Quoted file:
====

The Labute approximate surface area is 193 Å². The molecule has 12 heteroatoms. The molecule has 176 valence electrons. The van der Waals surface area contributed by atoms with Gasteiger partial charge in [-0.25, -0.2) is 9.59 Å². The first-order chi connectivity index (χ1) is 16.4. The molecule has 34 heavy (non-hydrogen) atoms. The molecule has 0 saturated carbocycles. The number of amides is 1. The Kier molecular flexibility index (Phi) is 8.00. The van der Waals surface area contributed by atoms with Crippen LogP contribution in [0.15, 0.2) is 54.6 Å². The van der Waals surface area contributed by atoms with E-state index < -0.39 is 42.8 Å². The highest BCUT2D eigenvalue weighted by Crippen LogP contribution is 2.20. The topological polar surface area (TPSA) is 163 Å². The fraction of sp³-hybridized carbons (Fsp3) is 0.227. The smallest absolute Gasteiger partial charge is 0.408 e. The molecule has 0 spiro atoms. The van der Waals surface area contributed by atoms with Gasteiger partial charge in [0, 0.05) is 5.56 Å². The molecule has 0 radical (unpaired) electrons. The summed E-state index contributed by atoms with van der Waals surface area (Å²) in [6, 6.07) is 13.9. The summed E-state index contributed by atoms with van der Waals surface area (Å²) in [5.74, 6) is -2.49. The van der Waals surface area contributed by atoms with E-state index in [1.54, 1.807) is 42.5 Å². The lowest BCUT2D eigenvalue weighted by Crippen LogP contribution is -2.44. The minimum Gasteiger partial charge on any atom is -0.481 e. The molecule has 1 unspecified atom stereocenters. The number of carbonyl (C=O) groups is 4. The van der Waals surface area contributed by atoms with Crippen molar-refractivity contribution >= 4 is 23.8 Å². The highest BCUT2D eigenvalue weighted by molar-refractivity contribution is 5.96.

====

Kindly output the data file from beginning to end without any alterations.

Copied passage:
The Labute approximate surface area is 193 Å². The molecule has 12 heteroatoms. The molecule has 176 valence electrons. The van der Waals surface area contributed by atoms with Gasteiger partial charge in [-0.25, -0.2) is 9.59 Å². The first-order chi connectivity index (χ1) is 16.4. The molecule has 34 heavy (non-hydrogen) atoms. The molecule has 0 saturated carbocycles. The number of amides is 1. The Kier molecular flexibility index (Phi) is 8.00. The van der Waals surface area contributed by atoms with Crippen LogP contribution in [0.15, 0.2) is 54.6 Å². The van der Waals surface area contributed by atoms with E-state index < -0.39 is 42.8 Å². The highest BCUT2D eigenvalue weighted by Crippen LogP contribution is 2.20. The topological polar surface area (TPSA) is 163 Å². The fraction of sp³-hybridized carbons (Fsp3) is 0.227. The smallest absolute Gasteiger partial charge is 0.408 e. The molecule has 0 spiro atoms. The van der Waals surface area contributed by atoms with Gasteiger partial charge in [0, 0.05) is 5.56 Å². The molecule has 0 radical (unpaired) electrons. The summed E-state index contributed by atoms with van der Waals surface area (Å²) in [6, 6.07) is 13.9. The summed E-state index contributed by atoms with van der Waals surface area (Å²) in [5.74, 6) is -2.49. The van der Waals surface area contributed by atoms with E-state index in [1.54, 1.807) is 42.5 Å². The lowest BCUT2D eigenvalue weighted by Crippen LogP contribution is -2.44. The minimum Gasteiger partial charge on any atom is -0.481 e. The molecule has 1 unspecified atom stereocenters. The number of carbonyl (C=O) groups is 4. The van der Waals surface area contributed by atoms with Crippen molar-refractivity contribution >= 4 is 23.8 Å². The highest BCUT2D eigenvalue weighted by molar-refractivity contribution is 5.96.